Q: What will you do in order to level the playing field between the different modes of longdistance travel or would you even give stronger support to the more climate friendly modes of transport – and how?
Volt supports shared mobility, and environmentally-friendly travelling. We support all measures and initiatives encouraging consumers to choose sustainable means of transportation and reduce their carbon footprint.
For non-electrified railway lines, hydrogen-powered trains as well as solar-powered trains need further research and should be tested so that they may eventually replace Diesel run trains. Furthermore Volt envisions that all trains of tomorrow could have solar panels on the roof to generate power while moving and hopes to further expand on the research into harnessing wind energy from passing trains.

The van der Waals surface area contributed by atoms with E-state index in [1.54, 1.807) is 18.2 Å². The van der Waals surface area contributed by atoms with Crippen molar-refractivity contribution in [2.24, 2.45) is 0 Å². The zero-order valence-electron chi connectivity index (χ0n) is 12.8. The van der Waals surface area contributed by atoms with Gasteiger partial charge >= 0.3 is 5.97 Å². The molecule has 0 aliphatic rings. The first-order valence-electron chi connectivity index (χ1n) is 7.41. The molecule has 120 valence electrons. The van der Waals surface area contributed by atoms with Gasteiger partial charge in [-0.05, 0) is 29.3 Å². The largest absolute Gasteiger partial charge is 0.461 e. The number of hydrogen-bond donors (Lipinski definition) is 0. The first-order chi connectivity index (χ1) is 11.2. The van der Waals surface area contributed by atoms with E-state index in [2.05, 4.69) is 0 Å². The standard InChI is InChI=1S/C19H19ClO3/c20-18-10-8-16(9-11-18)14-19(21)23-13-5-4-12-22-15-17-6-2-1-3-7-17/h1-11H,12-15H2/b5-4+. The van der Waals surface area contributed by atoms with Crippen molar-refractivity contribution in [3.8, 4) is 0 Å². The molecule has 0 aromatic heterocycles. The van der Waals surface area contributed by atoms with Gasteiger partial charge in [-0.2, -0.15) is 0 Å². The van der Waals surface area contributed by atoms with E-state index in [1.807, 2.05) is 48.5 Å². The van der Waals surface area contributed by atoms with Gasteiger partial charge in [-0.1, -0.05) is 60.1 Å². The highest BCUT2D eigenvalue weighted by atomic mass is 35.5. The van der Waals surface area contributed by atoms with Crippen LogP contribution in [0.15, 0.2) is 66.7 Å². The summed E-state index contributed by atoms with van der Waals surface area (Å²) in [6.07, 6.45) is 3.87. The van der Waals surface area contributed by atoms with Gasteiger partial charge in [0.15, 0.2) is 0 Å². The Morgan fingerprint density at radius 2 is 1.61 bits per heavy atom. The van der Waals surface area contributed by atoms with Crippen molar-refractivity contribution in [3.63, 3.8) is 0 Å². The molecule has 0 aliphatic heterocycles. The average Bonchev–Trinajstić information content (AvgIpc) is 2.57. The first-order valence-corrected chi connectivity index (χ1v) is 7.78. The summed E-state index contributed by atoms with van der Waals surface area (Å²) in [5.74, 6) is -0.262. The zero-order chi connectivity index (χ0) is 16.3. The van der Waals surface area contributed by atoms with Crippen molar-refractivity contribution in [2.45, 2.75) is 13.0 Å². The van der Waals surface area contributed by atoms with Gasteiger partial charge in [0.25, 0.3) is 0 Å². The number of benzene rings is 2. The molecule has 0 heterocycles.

To further level the playing field, Volt would challenge the hiring and firing practices of airlines. The commercialization of air travel has increased competition, but there are variables that cannot be mitigated, such as safety requirements, fuel costs and duties imposed by airports. Costs can be recovered through product placement, advertising, selling of data to third parties – but mostly through reducing the salary and social security burden. Examples in the airline industry include hiring staff on foreign contracts, forcing staff to buy their own uniforms, removing break times, reducing rest times and enforcing a competitive working environment on time and fuel consumption. Volt wants to empower the individual to stand up for their rights and while airline pilots have often been able to negotiate with management, short-term staff, ground crew and temporary contracted staff members are less protected which can lead to exploitative practices.